26. The Lost Property Office
Object type: Storefront that was once Jonathan Wild's Lost Property Office.
Materials: Ink on Paper, copperplate engraving
Location: From Gerald Howson, Thief-Taker General, Jonathan Wild, 86.
Location in MIAC: DISPOSSESSION
Sometime around 1714, Jonathan Wild began the first of a series of London storefront operations specializing in returning lost property to its owners. The Lost Property Office, one name for a chain of places, was the first bureaucratized lost-and-found, a proper place for all lost property. It was not the first of its kind, but it was by far the most public, successful, and visible, such that it threatened to monopolize the trade. As Daniel Defoe observed, it was “as if” everything lost “had been deposited with him to be restored.” If anything was lost in London, “away we went to Jonathan Wild.”
Wild was an interesting character. Looked at from one point of view, he was an icon of the new moment, an upwardly mobile entrepreneur who sought to monopolize an emerging market. Born in Wolverhampton sometime around 1680, he made his way to London as an apprentice buckle-maker. But London offered a range of possibilities for a young man on the make. It was a busy, rapidly changing place, the center of an expanding empire, and Londoners were becoming comfortable as the owners of personal property, especially luxury objects. It is arguably here, in London and other, similar metropolitan centers, that the modern way of thinking about ourselves as owners began. As we own objects, so we own ideas, rights, time, labor, and other abstract concepts—a general set of developments now grouped together as “possessive individualism” (see Exhibit 9). It was exactly this tendency, our tendency to think of ourselves, literally and metaphorically, through the objects that we owned, from which Wild sought to profit. For thinking of ourselves as owners naturally leaves us vulnerable to our dispossession, a precarity papered over by the promises that a place like the LPO could deliver.
At the height of his fame, Wild was London's most powerful law-man: a "thief-catcher" and an expert in reuniting people with lost goods. But there is a twist. Wild was all along working the other half of the equation, for even while he was organizing the restoration of stolen objects, he was coordinating the theft of the very things he invented the Lost Property Office to return. He was the head of a criminal underworld, for which the Lost Property Office was the quasi-legitimate public front. Actually, the relationship is more grisly than even this quick sketch can suggest, for the lives and fates of people were at stake. Wild invented himself as something like London’s chief of police, its “Thief-Taker General,” at the very time that he was organizing his criminal “Corporation.” So, on the one hand, he was constantly expanding his own network of thieves and highwaymen, even while, on the other, he was “catching” them (and turning them over to the hangman) for a sizeable fee. These are the outlines of Wild’s dangerous game, and the LPO was its headquarters.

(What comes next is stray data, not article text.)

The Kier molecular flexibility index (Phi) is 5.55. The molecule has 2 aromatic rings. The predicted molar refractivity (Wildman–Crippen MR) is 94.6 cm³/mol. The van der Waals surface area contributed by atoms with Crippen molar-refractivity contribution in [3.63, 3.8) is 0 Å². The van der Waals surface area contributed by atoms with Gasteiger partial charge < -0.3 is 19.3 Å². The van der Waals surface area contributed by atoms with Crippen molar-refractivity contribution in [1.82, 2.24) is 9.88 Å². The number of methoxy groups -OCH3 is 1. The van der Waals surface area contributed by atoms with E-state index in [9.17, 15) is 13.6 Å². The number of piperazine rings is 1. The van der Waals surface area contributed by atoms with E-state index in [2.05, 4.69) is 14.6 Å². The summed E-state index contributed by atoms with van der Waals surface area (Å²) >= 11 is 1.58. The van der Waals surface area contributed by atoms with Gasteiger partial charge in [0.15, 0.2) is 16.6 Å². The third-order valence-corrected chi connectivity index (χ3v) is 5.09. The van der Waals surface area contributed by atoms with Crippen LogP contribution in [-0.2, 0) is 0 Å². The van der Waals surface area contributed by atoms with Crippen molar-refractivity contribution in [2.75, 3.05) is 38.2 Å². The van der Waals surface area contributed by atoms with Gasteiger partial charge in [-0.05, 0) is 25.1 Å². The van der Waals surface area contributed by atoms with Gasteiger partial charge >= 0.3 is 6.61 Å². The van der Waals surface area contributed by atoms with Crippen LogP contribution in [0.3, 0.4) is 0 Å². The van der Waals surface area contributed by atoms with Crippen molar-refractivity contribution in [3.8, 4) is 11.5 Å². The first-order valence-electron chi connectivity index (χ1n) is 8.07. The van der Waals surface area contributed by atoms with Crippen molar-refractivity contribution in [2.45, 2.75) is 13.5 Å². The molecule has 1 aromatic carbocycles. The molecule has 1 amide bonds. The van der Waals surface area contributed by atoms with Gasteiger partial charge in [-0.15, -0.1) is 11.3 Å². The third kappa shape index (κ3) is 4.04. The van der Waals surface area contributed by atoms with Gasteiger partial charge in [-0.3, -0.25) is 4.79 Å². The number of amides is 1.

The Lost Property Office worked this way. If anything was lost, you applied to Jonathan Wild for it. Wild would advertise for it in the papers—or encourage you to advertise—with an entry something like this:
Lost on Friday Evening 19th March last, out of a Compting House in Derham Court in Great Trinity Lane, near Bread Street, a Wast Book and a Day Book. . . . Whoever will bring them to Mr. Jonathan Wild over-against Cripplegate-Church, shall have a Guinea Reward and no Questions asked.
The London dailies were crowded with such notices—literally thousands, crying out for lost objects. But the critical thing to notice is that every one of these notices is written ironically, written with the full knowledge that it was part of a necessary sham to protect Wild from his own criminality. Due to a series of increasingly draconian laws, theft of something worth as little as 20 shillings could be a capital offense; even holding stolen goods for the purposes of returning them meant death at the gallows. These “lost” ads, in other words, were composed to shield Wild from prosecution, a necessary and probably humiliating cost in the cycle of getting one’s stolen stuff back. Put differently, we have to learn to read them as they are written, for the one word that can never, ever turn up in these ads is the one word that belongs there: “stolen.”
These are the basic contours—though the details were more complicated than this brief sketch can suggest. The important thing for the purposes of this discussion is that Wild’s office was used for the storage and return of lost things—both the site where they were temporarily stashed, and the place where they were returned. Someone visiting Jonathan Wild would be ushered into a plain, unfurnished room, where (in the words of author D.H.) “pushing back a small panel of the Wainscot, a Hand us’d to appear with the [object] in it, and the Parties were to take them out of that Hand, and put the Money into it.” Thus was the circuit of property closed—the thing returned, for a fee, and the fiction of the possessive self once again papered over through little mechanisms like these.
Because the LPO was the headquarters of Wild’s operation, it was repeatedly imagined through the same set of tropes and traditions developed elsewhere to offer metaphors of mind. Consider this anonymous engraving, entitled “Honest Jonathan in his Repository.” This engraving is shot through with irony; Wild is only “Honest” in an ironic sense. But the image otherwise captures all the essential features of the cabinet portrait, an arrangement of things meant to indicate something about the person who dwells there. Such a portrait is at once an image of a private space and (by extension) of a mind and its contents. All the basic elements are here: the space of intellectual work, the sorting mechanisms, and a recording apparatus—as the many scraps of paper, labeled “memorandum,” makes implicitly clear. There is even, displayed here, a kind of inlet or sensory and proprioceptive organ, for that blank panel above Wild’s right hand might very well be the little panel in the wainscot mentioned by D.H., the thing that makes possible the return of private property to private individuals. “Honest Jonathan in His Repository,” in other words, is the portrait of a person put together out of other people’s property. It is a portrait of dispossession.